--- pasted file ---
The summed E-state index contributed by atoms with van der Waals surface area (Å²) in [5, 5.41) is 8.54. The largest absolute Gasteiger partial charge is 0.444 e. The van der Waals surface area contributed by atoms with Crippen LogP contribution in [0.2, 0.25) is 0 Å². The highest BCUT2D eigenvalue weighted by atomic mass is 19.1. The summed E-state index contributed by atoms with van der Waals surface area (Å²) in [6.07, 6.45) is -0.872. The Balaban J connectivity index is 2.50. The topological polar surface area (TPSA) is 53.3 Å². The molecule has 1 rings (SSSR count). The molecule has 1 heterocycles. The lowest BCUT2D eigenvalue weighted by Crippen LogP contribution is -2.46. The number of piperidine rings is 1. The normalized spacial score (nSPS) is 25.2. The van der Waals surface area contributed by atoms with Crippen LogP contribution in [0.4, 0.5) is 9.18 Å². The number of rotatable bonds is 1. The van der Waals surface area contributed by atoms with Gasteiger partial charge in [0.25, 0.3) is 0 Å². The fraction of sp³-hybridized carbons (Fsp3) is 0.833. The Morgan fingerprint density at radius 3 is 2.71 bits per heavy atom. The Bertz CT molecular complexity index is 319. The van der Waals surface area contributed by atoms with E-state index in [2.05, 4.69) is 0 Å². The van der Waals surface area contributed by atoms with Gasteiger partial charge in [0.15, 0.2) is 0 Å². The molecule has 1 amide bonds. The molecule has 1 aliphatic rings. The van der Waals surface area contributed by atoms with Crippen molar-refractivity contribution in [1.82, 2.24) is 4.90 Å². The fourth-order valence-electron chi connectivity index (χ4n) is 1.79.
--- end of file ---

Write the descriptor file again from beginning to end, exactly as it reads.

The summed E-state index contributed by atoms with van der Waals surface area (Å²) in [5, 5.41) is 8.54. The largest absolute Gasteiger partial charge is 0.444 e. The van der Waals surface area contributed by atoms with Crippen LogP contribution in [0.2, 0.25) is 0 Å². The highest BCUT2D eigenvalue weighted by atomic mass is 19.1. The summed E-state index contributed by atoms with van der Waals surface area (Å²) in [6.07, 6.45) is -0.872. The Balaban J connectivity index is 2.50. The topological polar surface area (TPSA) is 53.3 Å². The molecule has 1 rings (SSSR count). The molecule has 1 heterocycles. The lowest BCUT2D eigenvalue weighted by Crippen LogP contribution is -2.46. The number of piperidine rings is 1. The normalized spacial score (nSPS) is 25.2. The van der Waals surface area contributed by atoms with Crippen LogP contribution in [0.4, 0.5) is 9.18 Å². The number of rotatable bonds is 1. The van der Waals surface area contributed by atoms with Gasteiger partial charge in [0.25, 0.3) is 0 Å². The fraction of sp³-hybridized carbons (Fsp3) is 0.833. The Morgan fingerprint density at radius 3 is 2.71 bits per heavy atom. The Bertz CT molecular complexity index is 319. The van der Waals surface area contributed by atoms with E-state index in [2.05, 4.69) is 0 Å². The van der Waals surface area contributed by atoms with Gasteiger partial charge in [0.15, 0.2) is 0 Å². The molecule has 1 amide bonds. The molecule has 1 aliphatic rings. The van der Waals surface area contributed by atoms with Crippen molar-refractivity contribution in [1.82, 2.24) is 4.90 Å². The fourth-order valence-electron chi connectivity index (χ4n) is 1.79.